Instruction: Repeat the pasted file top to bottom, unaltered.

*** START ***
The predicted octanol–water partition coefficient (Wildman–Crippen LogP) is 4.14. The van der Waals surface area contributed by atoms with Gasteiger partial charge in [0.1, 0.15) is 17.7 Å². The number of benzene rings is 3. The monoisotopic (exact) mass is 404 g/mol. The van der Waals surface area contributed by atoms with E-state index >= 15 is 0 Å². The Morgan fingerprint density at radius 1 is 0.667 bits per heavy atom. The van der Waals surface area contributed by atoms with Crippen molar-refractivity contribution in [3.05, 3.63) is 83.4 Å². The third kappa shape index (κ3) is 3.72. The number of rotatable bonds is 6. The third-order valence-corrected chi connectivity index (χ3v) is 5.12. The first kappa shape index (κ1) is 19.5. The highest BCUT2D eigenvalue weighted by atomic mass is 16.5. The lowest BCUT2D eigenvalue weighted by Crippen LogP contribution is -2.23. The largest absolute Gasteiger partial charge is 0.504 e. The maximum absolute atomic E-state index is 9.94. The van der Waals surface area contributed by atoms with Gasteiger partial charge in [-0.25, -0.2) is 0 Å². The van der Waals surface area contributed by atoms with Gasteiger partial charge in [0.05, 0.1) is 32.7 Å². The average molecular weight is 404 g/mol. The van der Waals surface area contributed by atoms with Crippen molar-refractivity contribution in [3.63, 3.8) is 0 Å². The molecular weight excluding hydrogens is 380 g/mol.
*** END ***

The predicted octanol–water partition coefficient (Wildman–Crippen LogP) is 4.14. The van der Waals surface area contributed by atoms with Gasteiger partial charge in [0.1, 0.15) is 17.7 Å². The number of benzene rings is 3. The monoisotopic (exact) mass is 404 g/mol. The van der Waals surface area contributed by atoms with E-state index >= 15 is 0 Å². The Morgan fingerprint density at radius 1 is 0.667 bits per heavy atom. The van der Waals surface area contributed by atoms with Crippen molar-refractivity contribution in [3.05, 3.63) is 83.4 Å². The third kappa shape index (κ3) is 3.72. The number of rotatable bonds is 6. The third-order valence-corrected chi connectivity index (χ3v) is 5.12. The first kappa shape index (κ1) is 19.5. The highest BCUT2D eigenvalue weighted by atomic mass is 16.5. The lowest BCUT2D eigenvalue weighted by Crippen LogP contribution is -2.23. The largest absolute Gasteiger partial charge is 0.504 e. The maximum absolute atomic E-state index is 9.94. The van der Waals surface area contributed by atoms with Gasteiger partial charge in [-0.25, -0.2) is 0 Å². The van der Waals surface area contributed by atoms with Gasteiger partial charge in [0.05, 0.1) is 32.7 Å². The average molecular weight is 404 g/mol. The van der Waals surface area contributed by atoms with Crippen molar-refractivity contribution in [3.63, 3.8) is 0 Å². The molecular weight excluding hydrogens is 380 g/mol.